By dinnertime, the beds had started to fill.
Earlier, employees for the city of St. Louis had laid out about 70 green and orange cots in the corner of a Forestry Division warehouse in the Carr Square neighborhood. They anticipated that at least several dozen people would be without shelter on Sunday night as the city order the closing the New Life Evangelistic Center, in downtown St. Louis, after a years-long legal battle.
“We had the floor painted, we got new cots, we got water, we got refreshments. We’re doing our very best to accommodate the situation,” said Hence “Sarge” Forland, the shelter’s coordinator.
Seventy-six men and 23 women had checked in by 9 p.m. Sunday, according to the city's human services director, Eddie Roth. The warehouse, at 1415 N. 13th St., is serving as an overflow shelter for men. Showers and meals are provided at the nearby Biddle Housing Opportunities Center. Women and children were sent to a shelter in the 12th and Park Recreation Center at 1410 S. Tucker Blvd.
“The premise of this exercise is to quickly move as many people out of temporary, overflow shelter and into housing or our regular shelter system,” Roth said.
On Sunday, a thin, middle-aged man sat next to a power outlet in the warehouse, using a breathing machine to treat emphysema.
“It’s been rough, man. Ever since I lost my place, I started coming down with all these medical problems and everything,” said Richard Riegerix, 46. “I miss my cat.”
It's Riegerix's first time being homeless, and he recently checked out of a hospital. He stayed at New Life for three months, before the city forced it to close. He said the Rev. Larry Rice, who operated the shelter and a religious TV station, should have gotten more help from the city to bring his building up to code.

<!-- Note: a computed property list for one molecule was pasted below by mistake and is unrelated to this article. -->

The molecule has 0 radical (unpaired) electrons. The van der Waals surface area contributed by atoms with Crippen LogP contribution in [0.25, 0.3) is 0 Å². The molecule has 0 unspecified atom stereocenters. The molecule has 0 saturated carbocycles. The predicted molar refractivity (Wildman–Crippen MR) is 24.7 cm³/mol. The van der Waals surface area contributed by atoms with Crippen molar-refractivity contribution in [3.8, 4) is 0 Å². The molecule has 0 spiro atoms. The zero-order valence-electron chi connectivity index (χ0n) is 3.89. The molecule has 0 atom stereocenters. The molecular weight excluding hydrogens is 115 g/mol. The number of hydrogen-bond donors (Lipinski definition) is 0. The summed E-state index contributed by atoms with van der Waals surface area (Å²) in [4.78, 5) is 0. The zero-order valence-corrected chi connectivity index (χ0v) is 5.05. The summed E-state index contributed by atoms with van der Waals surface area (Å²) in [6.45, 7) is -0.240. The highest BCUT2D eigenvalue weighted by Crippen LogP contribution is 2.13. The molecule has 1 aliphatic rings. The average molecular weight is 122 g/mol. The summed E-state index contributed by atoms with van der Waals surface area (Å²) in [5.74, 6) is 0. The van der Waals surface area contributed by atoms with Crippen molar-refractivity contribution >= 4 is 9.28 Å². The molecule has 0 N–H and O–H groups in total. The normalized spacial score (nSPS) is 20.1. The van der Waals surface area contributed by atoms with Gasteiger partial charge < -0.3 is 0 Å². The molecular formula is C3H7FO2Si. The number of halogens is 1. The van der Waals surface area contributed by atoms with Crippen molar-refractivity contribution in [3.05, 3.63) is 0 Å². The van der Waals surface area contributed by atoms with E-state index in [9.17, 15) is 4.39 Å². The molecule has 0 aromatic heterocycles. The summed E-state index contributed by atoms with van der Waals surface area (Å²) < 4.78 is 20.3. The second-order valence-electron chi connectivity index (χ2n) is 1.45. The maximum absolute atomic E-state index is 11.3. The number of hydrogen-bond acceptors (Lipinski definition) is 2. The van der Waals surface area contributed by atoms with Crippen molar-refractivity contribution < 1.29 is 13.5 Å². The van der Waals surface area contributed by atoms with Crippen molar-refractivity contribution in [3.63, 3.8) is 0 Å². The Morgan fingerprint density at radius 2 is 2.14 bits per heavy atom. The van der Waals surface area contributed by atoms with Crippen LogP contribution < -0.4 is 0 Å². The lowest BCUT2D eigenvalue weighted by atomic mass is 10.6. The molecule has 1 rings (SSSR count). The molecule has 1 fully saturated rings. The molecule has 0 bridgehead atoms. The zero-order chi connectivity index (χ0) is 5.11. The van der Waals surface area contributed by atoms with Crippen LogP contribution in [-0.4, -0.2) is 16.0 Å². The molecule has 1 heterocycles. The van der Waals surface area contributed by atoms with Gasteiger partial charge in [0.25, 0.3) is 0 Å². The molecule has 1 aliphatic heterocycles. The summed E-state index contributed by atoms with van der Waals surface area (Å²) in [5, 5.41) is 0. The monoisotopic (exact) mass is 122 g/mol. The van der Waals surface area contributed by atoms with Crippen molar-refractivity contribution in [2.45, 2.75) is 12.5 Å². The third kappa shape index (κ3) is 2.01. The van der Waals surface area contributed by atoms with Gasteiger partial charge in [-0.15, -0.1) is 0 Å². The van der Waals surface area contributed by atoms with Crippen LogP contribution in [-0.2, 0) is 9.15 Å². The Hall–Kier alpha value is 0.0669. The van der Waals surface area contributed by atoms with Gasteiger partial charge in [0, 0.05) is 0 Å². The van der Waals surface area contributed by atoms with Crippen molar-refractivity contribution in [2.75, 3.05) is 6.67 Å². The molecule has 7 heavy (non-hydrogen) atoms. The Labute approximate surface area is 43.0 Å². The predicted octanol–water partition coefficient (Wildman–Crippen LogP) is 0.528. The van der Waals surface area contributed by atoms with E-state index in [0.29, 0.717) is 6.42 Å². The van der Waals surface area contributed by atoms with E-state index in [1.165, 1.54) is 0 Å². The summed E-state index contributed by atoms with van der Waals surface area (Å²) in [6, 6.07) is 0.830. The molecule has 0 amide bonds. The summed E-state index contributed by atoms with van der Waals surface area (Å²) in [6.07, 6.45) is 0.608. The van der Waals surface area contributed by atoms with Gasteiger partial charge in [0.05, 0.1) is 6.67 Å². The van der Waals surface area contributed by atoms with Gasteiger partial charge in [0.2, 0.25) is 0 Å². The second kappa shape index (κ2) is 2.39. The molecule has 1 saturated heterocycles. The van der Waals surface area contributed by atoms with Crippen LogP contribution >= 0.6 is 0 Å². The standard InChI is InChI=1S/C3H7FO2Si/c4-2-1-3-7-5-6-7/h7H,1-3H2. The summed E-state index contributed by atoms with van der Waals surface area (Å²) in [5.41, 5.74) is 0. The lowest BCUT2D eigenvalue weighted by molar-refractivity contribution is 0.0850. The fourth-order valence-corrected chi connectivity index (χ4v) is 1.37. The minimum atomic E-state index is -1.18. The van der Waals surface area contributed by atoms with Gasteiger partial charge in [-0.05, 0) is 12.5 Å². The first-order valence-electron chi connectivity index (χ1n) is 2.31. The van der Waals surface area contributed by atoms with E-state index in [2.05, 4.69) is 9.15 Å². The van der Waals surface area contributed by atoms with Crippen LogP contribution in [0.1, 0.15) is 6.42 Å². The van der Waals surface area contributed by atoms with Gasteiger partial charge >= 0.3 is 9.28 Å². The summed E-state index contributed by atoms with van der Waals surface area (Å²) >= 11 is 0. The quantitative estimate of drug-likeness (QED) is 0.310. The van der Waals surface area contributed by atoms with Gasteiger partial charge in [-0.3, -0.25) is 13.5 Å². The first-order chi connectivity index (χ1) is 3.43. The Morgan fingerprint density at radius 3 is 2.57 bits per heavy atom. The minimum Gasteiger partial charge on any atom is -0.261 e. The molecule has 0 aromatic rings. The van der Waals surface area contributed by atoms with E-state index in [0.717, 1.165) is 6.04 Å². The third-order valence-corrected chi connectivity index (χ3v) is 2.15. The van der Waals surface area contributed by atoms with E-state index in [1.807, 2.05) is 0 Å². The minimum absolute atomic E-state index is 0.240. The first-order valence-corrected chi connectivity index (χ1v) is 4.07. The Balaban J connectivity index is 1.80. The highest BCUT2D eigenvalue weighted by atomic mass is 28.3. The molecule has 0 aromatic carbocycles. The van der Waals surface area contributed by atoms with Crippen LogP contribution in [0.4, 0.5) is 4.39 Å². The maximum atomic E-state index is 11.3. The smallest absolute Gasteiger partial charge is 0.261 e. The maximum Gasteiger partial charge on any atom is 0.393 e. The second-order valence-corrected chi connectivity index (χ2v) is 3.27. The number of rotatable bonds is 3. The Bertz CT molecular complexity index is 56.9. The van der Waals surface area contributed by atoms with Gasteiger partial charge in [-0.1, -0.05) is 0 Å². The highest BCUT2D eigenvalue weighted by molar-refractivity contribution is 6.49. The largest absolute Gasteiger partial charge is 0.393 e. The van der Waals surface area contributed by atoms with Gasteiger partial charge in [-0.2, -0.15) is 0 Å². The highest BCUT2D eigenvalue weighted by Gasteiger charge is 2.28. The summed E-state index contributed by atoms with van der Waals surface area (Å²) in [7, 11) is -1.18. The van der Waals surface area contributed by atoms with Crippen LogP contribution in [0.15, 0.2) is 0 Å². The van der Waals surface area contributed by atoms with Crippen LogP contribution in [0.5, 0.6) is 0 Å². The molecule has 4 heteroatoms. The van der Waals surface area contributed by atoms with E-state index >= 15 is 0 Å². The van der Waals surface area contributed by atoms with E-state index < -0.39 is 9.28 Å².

“You know, he was a great guy. Let people come into his place, put a roof over their head and was feeding them, clothing them,” Riegerix said. “The city should have been taking their taxes, instead of building football stadiums and soccer stadiums, and helping these people out.”
A city board ruled New Life, at 1411 Locust St., a "nuisance" and in 2015 revoked its permit, which limited its occupancy to 32 people. The shelter regularly housed more than 150 people. City inspectors found a lengthy list of building code violations, as well as bed bugs. Rice is appealing the city board ruling to St. Louis Circuit Court.
Meanwhile, Arch City Defenders and Saint Louis University Law School's Legal Clinics on Friday filed a lawsuit against the city, alleging the temporary warehouse shelter is unfit for human habitation. A judge is scheduled to hear that case on Wednesday.
“Warehousing 100 men experiencing homelessness in a garage away in a low-income community of color is not a solution,” Thomas Harvey, ArchCity Defender's executive director, wrote in a news release announcing the suit.
“We can do better, and given how many years the City of St. Louis has planned to shut down NLEC, we should have done better.”
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